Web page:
Ty Miller is a co-founder and principal of Expedition Capital Advisors, LLC, a Dallas-based real estate investment advisor and management fund, since April 2016. Prior to that, Ty was president of A.G. Hill Partners, LLC, a Dallas-based investment firm, from May 2009 to April 2016. Ty served as a director and a member of the audit and nominating and corporate governance committees of SWS Group, Inc. from November 2011 to December 2014 and served as its chairman of the special committee from February 2014 to December 2014. SWS Group, Inc. merged with and into Hilltop Holdings Inc. in January 2015, at which time all of Ty’s positions with SWS Group ceased. Ty was a partner and director of COMM Ventures from November 2007 to September 2013. From October 2005 until February 2008, Ty was a venture partner with Austin Ventures, a private equity firm. He served as president and chief executive officer of Bank One Global Treasury Services, a unit of Banc One Corporation, from 2000 until the business merged with JPMorgan Chase in July 2004. During his 28-year career with Bank One, Ty held several executive positions, including chairman and chief executive officer of Bank One, Texas NA from 1998 to 2000. Ty served as a director and chairman of Paymetric, Inc. from September 2004 to February 2009 and as a director of Corillian Corp. from April 2005 to May 2007 and VISA USA from 2001 through 2003. He was on the executive committee of the Clearing House for Payments Company, New York, from 2001-2004.

 

Ty possesses extensive experience in financial services, private equity and money management. That experience, combined with his business leadership roles, accounting and finance background (including a Master of Business Administration), and public and private company board experience (including audit committee and compensation committee experience) combine to strengthen the Board’s collective qualifications, skills and experience.

 

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PROPOSAL TWO: RATIFICATION OF THE APPOINTMENT OF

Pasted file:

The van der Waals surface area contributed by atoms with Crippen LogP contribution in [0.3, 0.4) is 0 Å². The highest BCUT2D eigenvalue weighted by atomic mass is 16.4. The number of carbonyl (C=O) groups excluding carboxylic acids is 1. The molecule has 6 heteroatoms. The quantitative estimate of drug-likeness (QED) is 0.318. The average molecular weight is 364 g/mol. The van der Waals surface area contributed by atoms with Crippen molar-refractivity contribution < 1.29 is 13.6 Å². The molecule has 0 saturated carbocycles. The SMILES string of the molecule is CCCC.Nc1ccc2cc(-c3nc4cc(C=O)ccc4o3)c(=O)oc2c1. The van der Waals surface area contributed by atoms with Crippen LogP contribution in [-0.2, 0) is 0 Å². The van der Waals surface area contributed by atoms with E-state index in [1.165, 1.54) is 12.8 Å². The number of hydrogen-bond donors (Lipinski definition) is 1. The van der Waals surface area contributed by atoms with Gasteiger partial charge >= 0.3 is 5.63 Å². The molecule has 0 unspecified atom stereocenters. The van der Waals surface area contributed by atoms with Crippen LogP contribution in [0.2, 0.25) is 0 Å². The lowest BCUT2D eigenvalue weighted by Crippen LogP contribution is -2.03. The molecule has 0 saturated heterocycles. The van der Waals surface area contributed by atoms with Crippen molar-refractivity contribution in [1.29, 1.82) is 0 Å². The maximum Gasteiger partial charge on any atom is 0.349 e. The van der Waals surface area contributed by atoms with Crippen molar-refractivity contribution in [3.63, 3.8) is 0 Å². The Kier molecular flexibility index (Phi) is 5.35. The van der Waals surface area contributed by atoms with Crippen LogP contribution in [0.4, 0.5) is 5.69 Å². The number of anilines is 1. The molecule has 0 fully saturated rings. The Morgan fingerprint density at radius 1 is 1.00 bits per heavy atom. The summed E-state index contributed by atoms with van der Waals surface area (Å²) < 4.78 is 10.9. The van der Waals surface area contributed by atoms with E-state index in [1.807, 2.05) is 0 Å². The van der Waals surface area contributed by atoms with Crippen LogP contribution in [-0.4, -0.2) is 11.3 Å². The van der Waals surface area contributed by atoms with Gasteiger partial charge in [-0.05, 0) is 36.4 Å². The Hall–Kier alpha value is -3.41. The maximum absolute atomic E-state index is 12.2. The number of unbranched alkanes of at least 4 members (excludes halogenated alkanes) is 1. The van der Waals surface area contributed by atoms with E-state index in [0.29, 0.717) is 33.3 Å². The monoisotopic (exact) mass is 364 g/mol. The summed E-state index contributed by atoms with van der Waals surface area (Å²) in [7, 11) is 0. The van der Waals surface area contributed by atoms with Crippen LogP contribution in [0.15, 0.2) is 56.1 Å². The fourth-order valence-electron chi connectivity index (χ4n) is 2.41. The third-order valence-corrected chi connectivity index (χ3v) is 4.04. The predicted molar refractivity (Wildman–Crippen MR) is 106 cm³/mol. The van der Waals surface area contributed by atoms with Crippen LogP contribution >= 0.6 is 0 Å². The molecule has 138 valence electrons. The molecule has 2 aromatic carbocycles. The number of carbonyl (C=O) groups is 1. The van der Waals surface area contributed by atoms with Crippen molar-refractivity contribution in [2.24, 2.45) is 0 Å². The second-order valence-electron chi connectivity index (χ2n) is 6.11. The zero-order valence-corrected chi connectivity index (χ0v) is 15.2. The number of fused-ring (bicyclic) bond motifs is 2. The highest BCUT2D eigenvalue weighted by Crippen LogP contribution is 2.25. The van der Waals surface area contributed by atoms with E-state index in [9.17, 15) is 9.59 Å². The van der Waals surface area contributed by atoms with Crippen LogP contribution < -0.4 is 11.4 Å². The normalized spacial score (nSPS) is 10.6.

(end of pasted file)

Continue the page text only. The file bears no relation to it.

INDEPENDENT REGISTERED PUBLIC ACCOUNTING FIRM

As part of our cost control measures, the Audit Committee determined to solicit and consider competitive proposals for audit services from independent public accounting firms. This proposal process resulted in the Audit Committee’s appointment of Grant Thornton LLP to serve as our independent auditor to perform the audit of our financial statements for the fiscal year ending December 31, 2018. As a matter of good corporate governance, we have determined to submit the appointment of Grant Thornton for ratification by our shareholders.

KPMG LLP served as our independent public accounting firm from March 2009 to March 2018. The Audit Committee dismissed KPMG on March 16, 2018. The audit reports of KPMG on the Company’s consolidated financial statements as of and for the years ended December 31, 2017 and 2016, did not contain any adverse opinion or disclaimer of opinion, nor were they qualified or modified as to uncertainty, audit scope or accounting principles. The audit reports of KPMG on the effectiveness of internal control over financial reporting as of December 31, 2017 and 2016, did not contain any adverse opinion or disclaimer of opinion, nor were they qualified or modified as to uncertainty, audit scope or accounting principles, except that KPMG’s report as of December 31, 2017, indicates that the Company did not maintain effective internal control over financial reporting as of December 31, 2017.

During the years ended December 31, 2017 and 2016, and the subsequent interim period through March 16, 2018, there were no (1) disagreements (as defined in Item 304(a)(1)(iv) of Regulation S-K and related instructions) with KPMG on any matter of accounting principles or practices, financial statement disclosure, or auditing scope or procedure, which disagreements, if not resolved to the satisfaction of KPMG, would have caused KPMG to make reference to the subject matter of the disagreement in their reports, or (2) reportable events (as defined in Item 304(a)(1)(v) of Regulation S-K), except that KPMG advised the Company of certain material weaknesses in the Company’s internal controls over financial reporting, disclosed in the Company’s Annual Report on Form 10-K for the year ended December 31, 2017.

The Audit Committee discussed the material weaknesses with KPMG. The Company has authorized KPMG to respond fully to inquiries of Grant Thornton concerning the material weaknesses. There are no limitations placed on KPMG or Grant Thornton concerning the inquiry or any matter related to the Company’s financial reporting.

The Company provided KPMG and Grant Thornton with a copy of the disclosures required by Item 304(a) of Regulation S-K prior to the time this proxy statement was filed with the SEC. In the event that KPMG or Grant Thornton believed the disclosures were incorrect or incomplete, each was permitted to express its views in a brief statement to be included in this proxy statement. Neither submitted such a statement.

Representatives of KPMG and Grant Thornton will be present at the annual meeting. They will have the opportunity to make a statement if they desire to do so, and will be available to respond to appropriate questions presented at the annual meeting.